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jowl

1
[joul, johl]
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noun
  1. a jaw, especially the lower jaw.
  2. the cheek.
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Origin of jowl

1
before 1000; Middle English chawl, chavell, Old English ceafl jaw; cognate with Dutch kevel, German Kiefer, Old Norse kjaptr
Related formsjowled, adjective
Dictionary.com Unabridged Based on the Random House Unabridged Dictionary, © Random House, Inc. 2018

Related Words for jowled

moan, sob, fuss, whimper, grieve, mourn, weep, howl, bemoan, bewail, jowl, lament, repine, whine, bawl, bay, squall, keen, deplore, complain

British Dictionary definitions for jowled

jowl

1
noun
  1. the jaw, esp the lower one
  2. (often plural) a cheek, esp a prominent one
  3. cheek by jowl See cheek (def. 7)
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Derived Formsjowled, adjective

Word Origin for jowl

Old English ceafl jaw; related to Middle High German kivel, Old Norse kjaptr

jowl

2
noun
  1. fatty flesh hanging from the lower jaw
  2. a similar fleshy part in animals, such as the wattle of a fowl or the dewlap of a bull
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Word Origin for jowl

Old English ceole throat; compare Old High German kela
Collins English Dictionary - Complete & Unabridged 2012 Digital Edition © William Collins Sons & Co. Ltd. 1979, 1986 © HarperCollins Publishers 1998, 2000, 2003, 2005, 2006, 2007, 2009, 2012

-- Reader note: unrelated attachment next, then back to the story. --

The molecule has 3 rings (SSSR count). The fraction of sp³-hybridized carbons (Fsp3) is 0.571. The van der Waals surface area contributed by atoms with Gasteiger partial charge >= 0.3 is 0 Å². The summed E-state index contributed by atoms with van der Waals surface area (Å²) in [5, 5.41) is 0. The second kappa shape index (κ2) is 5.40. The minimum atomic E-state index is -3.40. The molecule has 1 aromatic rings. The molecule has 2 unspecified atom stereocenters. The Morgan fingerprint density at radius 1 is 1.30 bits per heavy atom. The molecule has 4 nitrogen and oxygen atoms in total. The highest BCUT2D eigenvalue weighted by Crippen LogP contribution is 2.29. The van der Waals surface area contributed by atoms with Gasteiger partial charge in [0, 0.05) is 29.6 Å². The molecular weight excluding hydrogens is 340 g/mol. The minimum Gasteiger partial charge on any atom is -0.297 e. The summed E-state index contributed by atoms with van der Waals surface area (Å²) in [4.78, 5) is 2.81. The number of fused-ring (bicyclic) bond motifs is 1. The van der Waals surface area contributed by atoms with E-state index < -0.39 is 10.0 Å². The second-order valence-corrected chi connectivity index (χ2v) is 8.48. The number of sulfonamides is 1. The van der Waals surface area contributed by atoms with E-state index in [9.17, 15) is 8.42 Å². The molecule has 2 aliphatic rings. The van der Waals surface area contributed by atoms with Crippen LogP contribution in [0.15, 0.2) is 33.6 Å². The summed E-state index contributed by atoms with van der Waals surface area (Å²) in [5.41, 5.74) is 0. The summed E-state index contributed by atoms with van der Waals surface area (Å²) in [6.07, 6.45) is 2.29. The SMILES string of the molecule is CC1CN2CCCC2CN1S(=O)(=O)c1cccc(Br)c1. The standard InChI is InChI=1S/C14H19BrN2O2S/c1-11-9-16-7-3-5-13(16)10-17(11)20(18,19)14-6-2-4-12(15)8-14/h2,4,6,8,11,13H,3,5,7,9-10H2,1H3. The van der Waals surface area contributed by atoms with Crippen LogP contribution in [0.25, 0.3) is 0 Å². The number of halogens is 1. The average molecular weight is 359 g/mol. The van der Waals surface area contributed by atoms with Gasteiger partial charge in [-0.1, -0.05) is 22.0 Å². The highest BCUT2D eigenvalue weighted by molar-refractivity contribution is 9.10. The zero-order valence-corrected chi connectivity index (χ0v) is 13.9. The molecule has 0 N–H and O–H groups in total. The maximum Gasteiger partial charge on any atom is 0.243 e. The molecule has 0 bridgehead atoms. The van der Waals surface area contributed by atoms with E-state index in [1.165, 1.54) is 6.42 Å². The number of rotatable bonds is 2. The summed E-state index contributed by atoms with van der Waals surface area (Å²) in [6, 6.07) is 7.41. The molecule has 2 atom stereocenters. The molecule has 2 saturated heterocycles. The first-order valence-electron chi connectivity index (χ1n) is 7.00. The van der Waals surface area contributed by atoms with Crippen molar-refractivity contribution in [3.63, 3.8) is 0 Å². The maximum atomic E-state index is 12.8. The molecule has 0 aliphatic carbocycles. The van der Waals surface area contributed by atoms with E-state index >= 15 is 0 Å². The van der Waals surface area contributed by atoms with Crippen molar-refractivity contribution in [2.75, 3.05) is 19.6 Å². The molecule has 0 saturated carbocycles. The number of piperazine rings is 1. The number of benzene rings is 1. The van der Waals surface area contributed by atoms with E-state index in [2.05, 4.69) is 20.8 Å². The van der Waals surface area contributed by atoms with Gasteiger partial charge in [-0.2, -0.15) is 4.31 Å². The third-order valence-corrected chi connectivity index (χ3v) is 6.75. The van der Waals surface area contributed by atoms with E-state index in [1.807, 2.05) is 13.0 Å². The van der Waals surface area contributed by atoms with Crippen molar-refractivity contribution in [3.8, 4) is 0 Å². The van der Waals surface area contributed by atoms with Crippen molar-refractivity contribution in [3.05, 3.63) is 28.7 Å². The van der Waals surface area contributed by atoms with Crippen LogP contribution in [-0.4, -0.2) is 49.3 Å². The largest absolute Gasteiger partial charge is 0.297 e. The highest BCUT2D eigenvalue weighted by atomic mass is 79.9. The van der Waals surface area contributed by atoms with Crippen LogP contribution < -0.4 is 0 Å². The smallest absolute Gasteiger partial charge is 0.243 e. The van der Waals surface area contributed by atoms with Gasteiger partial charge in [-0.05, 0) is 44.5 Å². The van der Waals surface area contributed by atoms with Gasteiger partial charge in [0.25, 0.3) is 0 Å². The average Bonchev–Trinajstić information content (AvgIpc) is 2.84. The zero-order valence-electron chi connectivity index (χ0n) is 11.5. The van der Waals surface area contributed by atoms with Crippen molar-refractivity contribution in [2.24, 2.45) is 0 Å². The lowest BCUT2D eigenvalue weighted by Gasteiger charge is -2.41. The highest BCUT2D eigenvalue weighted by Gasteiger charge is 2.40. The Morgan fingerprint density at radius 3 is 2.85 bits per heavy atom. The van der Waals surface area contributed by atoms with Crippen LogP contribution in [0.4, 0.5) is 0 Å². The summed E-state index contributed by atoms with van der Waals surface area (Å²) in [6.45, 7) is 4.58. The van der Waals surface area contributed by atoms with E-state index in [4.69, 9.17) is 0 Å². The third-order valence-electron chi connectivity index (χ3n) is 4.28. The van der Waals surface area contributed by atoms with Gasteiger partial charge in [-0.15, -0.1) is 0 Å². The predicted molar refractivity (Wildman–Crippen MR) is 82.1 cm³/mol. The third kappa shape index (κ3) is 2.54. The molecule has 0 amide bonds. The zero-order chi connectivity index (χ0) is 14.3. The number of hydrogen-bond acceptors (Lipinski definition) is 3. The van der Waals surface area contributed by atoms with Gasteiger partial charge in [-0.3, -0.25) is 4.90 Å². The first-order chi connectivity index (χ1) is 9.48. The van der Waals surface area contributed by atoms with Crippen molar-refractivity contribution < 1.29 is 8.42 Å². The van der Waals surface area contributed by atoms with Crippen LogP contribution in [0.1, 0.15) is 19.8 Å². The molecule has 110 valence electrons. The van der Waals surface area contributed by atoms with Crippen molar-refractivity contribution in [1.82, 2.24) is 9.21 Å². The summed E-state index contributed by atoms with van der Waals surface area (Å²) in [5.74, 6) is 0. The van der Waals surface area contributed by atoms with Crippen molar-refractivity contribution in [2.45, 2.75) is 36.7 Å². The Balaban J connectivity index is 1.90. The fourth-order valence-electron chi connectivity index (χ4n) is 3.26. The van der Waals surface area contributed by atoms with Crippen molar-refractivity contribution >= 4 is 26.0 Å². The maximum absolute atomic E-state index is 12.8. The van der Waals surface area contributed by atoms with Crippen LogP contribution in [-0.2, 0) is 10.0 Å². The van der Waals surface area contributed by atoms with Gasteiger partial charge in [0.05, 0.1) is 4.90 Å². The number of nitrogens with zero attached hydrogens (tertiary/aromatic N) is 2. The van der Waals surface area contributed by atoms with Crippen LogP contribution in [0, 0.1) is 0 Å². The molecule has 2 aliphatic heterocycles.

Word Origin and History for jowled

jowl

n.2

"fold of flesh under the jaw," 1590s, alteration of Middle English cholle "fold of flesh hanging from the jaw" (c.1300), perhaps from Old English ceole "throat," from PIE *gwele- "to swallow" (see glut). This word and jowl (n.1) influenced one another in form and sense.

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jowl

n.1

"jaw," 1570s, alteration of Middle English chawl (late 14c.), chavel (early 14c.), from Old English ceafl, from Proto-Germanic *kefalaz (cf. Middle High German kiver, German kiefer, Old Norse kjoptr "jaw," Danish kæft, Flemish kavel, Dutch kevel "gum"), from PIE *gep(h)- "jaw, mouth" (cf. Old Irish gop, Irish gob "beak, mouth"). The change from ch- to j- has not been explained.

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Online Etymology Dictionary, © 2010 Douglas Harper

Idioms and Phrases with jowled

jowl

see cheek by jowl.

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The American Heritage® Idioms Dictionary Copyright © 2002, 2001, 1995 by Houghton Mifflin Harcourt Publishing Company. Published by Houghton Mifflin Harcourt Publishing Company.